CHARLES TOWN, W.Va. - Although Charles Town Races is set to install up to 850 slot machines at its thoroughbred track, there is no guarantee that Gov. Cecil Underwood will sign into law a bill that allows the machines, a spokesman for the governor said Wednesday.
Underwood has been concerned about expansion of gambling in the state, and although supporters of the "coin-drop" bill say it will not mean more machines, the governor wants to make his own determination, said Underwood spokesman Rod Blackstone.
"We need to analyze the legislation and see if that's accurate," Blackstone said.
"He's expressed a lot of concerns about widespread gambling in West Virginia."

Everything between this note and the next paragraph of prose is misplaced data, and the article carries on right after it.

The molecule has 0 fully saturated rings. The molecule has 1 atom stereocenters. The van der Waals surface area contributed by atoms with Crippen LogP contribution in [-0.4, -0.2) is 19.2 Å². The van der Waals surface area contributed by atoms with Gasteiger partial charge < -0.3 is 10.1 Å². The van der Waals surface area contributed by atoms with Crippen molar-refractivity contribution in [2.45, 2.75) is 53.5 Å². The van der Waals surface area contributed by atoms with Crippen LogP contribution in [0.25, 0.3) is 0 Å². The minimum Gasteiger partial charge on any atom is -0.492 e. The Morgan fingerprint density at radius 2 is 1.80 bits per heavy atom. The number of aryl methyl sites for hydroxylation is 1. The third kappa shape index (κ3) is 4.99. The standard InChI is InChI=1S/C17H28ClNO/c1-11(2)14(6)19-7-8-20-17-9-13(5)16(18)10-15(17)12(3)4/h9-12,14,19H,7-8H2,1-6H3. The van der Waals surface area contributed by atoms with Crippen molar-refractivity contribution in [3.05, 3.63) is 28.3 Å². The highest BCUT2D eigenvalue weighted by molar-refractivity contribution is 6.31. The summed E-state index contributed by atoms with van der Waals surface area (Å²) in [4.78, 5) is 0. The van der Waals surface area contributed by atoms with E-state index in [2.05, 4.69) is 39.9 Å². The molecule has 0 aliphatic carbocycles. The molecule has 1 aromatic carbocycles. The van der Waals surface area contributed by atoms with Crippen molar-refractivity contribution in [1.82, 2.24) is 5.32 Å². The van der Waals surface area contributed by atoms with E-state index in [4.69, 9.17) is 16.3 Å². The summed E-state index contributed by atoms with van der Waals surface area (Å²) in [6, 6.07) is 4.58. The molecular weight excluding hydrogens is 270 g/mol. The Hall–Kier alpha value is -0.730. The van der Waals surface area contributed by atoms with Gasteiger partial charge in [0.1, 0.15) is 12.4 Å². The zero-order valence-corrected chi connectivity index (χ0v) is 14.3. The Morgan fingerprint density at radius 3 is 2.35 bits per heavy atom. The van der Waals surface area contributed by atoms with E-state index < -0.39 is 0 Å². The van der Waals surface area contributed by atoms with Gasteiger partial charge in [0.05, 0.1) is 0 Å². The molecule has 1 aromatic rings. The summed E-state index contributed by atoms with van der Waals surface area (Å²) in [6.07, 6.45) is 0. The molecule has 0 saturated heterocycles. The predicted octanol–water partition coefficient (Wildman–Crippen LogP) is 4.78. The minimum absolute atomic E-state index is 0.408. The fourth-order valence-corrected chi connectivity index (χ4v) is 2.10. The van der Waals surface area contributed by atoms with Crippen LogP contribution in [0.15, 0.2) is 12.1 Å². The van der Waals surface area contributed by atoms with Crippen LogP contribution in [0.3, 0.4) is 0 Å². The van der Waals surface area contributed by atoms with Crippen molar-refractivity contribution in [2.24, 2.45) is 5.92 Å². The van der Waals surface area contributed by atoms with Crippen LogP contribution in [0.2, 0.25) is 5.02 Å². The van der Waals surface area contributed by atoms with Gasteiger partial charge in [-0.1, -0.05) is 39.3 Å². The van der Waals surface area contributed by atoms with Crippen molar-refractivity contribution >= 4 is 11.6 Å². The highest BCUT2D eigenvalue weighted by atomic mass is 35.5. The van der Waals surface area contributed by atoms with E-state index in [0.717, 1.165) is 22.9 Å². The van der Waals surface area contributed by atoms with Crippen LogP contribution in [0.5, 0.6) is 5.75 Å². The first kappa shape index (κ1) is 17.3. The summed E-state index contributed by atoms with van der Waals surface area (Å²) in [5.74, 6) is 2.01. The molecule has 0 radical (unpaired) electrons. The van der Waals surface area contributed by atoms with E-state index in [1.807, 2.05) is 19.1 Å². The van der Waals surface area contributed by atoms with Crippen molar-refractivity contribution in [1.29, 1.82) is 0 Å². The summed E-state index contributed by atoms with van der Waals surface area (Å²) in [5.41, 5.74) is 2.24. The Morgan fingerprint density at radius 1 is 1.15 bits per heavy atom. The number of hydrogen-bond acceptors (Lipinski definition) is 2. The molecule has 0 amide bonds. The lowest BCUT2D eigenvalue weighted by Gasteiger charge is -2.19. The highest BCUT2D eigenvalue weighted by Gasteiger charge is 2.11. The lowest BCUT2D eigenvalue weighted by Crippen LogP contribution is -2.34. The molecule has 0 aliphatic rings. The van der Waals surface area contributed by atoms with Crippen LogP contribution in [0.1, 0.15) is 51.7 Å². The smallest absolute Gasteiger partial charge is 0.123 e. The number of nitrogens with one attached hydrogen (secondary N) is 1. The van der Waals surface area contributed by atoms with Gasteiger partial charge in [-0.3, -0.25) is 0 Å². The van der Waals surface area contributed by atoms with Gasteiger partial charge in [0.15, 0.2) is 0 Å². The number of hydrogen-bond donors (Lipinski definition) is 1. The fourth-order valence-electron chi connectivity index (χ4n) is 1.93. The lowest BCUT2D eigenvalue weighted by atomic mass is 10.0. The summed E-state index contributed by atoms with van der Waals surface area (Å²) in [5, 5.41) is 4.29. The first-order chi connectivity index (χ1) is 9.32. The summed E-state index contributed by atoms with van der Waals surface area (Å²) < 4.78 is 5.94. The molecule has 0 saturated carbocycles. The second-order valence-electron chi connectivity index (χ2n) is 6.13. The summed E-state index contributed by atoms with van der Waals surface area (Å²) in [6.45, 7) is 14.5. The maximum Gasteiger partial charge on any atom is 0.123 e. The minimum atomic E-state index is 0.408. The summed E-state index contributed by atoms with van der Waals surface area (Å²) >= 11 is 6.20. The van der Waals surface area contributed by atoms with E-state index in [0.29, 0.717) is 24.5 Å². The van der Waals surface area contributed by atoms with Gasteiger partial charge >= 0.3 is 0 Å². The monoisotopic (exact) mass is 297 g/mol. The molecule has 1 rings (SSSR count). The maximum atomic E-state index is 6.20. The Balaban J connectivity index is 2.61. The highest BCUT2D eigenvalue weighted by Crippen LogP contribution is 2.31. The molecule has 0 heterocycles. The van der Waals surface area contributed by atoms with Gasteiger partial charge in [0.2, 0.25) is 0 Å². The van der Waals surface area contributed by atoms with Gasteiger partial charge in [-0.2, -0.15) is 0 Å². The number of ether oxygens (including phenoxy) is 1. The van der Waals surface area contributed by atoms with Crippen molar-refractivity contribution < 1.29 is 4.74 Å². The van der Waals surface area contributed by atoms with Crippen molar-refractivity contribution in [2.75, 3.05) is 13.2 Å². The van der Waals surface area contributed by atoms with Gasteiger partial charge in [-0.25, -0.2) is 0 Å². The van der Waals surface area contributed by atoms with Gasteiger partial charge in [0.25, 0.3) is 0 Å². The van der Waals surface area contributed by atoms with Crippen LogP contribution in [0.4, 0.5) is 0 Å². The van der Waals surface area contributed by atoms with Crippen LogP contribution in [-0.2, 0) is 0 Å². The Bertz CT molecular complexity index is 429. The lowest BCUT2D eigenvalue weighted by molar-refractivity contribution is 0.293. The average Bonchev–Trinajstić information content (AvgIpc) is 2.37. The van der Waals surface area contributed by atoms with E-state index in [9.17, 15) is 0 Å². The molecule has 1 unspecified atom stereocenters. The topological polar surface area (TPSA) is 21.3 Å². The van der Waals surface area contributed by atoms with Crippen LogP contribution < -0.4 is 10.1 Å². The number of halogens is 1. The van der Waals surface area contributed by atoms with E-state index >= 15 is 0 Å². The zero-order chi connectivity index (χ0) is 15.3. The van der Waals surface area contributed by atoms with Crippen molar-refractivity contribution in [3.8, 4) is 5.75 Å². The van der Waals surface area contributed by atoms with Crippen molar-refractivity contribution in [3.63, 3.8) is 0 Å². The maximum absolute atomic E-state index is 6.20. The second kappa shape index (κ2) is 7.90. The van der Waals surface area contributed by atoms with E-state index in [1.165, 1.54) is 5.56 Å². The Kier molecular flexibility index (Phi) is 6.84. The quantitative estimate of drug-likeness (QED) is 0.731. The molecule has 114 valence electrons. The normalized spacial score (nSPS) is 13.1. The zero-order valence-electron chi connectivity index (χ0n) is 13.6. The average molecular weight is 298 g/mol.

Meanwhile, a conservative women's organization based in Mason County has written a letter urging Underwood to veto the coin-drop bill and a bill to allow casino gambling at The Greenbrier resort in southern West Virginia.
Alice Click, coordinator of Concerned Women for America, called coin-drop the "crack cocaine" of gambling because it is so addictive. Click said she fears slot machines will spread to the rest of the state if West Virginia's four horse and dog tracks are allowed to have them.